Root maggot impacts on canola were minor

Research showed no reduction of seed yield for Brassica napus canola at any infestation level of flies or eggs. Root maggots may be more of a perceived than real threat to Prairie canola producers.

Recent wet field seasons across much of the Prairie provinces have renewed interest in root maggot pests, or the several Delia species, in canola. Researchers re-examined results from investigations conducted two decades ago to see whether the relationships recorded may be similar or different from those in present and future production.

In a four-year study from 1997 to 2000, field cage trials were conducted at the AAFC Saskatoon Research and Development Centre to investigate the relationships between numbers of Delia species flies or eggs and the levels of root injury and canola seed yields. Field cages were placed in canola plots of Brassica napus ‘AC Excel’ and B. rapa cultivar ‘AC Boreal’ in early June prior to any sign of wild Delia fly emergence. The cage bottom flaps were buried in the soil to prevent Delia larvae from burrowing into the cages from surrounding soil. Wild-collected Delia flies or laboratory reared D. radicum eggs were introduced into the cages when the canola plants were in the bolting to bud stages.

Delia larvae and root damage assessments were conducted at the end of the first larval generation around the end of July. Root damage ratings were also conducted at canola maturity, and seed yields in each cage were determined at harvest.

The study results showed that for Delia flies and D. radicum eggs, the degree of root injury was strongly associated with the level of infestation. Root damage increased with increasing levels of infestation for flies; however, at high egg infestation levels, root damage levelled off in both Brassica species.

However, researchers did not find any relationship between canola seed yield and fly or egg infestation rate. With B. napus ‘AC Excel’, there was no consistent seed yield relationship to any of the levels of root damage in the study, indicating the response of B. napus to root maggot feeding appeared to be compensatory in nature rather than negative. Although, the seed yields of B. rapa cultivar ‘AC Boreal’ did decrease with heavy root injury, the yields tended to increase above uninfested controls when feeding damage was light.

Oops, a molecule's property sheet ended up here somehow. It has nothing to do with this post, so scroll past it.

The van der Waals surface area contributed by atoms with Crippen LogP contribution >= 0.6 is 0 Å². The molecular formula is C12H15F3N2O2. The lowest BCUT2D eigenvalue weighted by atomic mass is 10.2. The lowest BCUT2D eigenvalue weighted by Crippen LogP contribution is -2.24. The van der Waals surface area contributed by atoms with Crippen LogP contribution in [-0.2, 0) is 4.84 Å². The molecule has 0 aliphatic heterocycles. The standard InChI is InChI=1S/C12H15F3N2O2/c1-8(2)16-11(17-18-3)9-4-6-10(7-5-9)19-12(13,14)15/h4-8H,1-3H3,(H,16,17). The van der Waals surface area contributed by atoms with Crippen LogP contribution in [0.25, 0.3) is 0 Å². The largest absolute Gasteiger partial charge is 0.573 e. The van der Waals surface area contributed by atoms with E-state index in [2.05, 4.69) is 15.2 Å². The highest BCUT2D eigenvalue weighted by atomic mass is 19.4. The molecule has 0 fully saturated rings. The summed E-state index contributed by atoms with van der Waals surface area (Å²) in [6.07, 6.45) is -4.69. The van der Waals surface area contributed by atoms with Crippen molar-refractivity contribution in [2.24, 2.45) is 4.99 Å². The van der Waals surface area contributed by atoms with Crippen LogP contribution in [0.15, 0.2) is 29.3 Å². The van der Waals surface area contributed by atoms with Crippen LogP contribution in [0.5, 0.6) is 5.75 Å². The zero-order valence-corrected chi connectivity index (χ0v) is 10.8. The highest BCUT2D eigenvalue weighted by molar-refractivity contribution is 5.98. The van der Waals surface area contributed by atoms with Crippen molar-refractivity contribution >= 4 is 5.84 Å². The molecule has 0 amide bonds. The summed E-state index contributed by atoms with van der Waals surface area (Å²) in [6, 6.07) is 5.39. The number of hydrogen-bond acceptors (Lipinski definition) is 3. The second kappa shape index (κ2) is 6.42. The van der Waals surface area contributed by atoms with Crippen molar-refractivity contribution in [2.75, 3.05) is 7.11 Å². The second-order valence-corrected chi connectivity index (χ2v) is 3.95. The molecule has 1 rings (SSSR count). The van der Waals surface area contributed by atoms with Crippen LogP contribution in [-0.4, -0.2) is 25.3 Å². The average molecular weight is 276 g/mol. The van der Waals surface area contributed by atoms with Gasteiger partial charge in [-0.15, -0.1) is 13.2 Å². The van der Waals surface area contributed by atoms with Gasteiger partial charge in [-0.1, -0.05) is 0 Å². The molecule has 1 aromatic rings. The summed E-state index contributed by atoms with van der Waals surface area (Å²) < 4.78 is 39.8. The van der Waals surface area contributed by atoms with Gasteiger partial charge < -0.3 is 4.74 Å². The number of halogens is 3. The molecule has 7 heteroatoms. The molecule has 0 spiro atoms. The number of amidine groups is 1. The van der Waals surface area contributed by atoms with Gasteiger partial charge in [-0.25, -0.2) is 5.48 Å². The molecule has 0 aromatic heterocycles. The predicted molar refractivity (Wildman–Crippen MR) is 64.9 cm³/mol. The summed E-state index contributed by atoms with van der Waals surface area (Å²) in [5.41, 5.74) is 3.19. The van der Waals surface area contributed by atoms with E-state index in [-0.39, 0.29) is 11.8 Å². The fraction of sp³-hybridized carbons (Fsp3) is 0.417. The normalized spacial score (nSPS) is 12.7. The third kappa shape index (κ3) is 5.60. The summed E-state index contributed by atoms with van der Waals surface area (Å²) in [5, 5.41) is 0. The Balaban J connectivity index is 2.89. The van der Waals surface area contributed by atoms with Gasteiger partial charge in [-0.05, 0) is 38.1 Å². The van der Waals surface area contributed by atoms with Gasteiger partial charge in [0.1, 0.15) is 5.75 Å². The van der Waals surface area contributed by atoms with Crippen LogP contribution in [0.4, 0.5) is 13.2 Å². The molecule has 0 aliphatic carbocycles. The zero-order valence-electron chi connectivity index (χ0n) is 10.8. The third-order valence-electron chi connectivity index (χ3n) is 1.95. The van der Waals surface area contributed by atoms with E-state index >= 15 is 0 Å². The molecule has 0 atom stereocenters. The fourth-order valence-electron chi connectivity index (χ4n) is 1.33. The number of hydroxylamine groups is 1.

Considerations for present and future canola production

The researchers suggest that considering the results did not show any reduction of seed yield for B. napus at any infestation level of flies or eggs, it may be that root maggots are more of a perceived than real threat to Prairie canola producers today. This is especially so in Manitoba and Saskatchewan where D. radicum is the principal root maggot species in canola.

Current canola production growth in areas suitable for root maggot development and a trend to shorter rotations, along with future changes in climate, land use patterns and cropping systems could influence the economic impact of the root maggot complex in the future. Therefore, the importance of Delia in canola production must be considered in view of these current and potential future changes. Understanding the capacity of crops such as canola to compensate for insect herbivory will be important to improve future integrated pest management strategies.

The financial contributions of the Canola Council of Canada, including its member partners Alberta Canola Producers Commission, SaskCanola, and Manitoba Canola Growers Association, and Saskatchewan Ministry of Agriculture’s Agricultural Development Fund are gratefully acknowledged.

J.J. Soroka, R.M. Weiss, L.F. Grenkow, and O.O. Olfert (2020). Relationships among root maggot (Delia spp., Diptera: Anthomyiidae) infestation, root injury, and seed yields of canola Brassica napus L. and Brassica rapa L. Canadian Journal of Plant Science.

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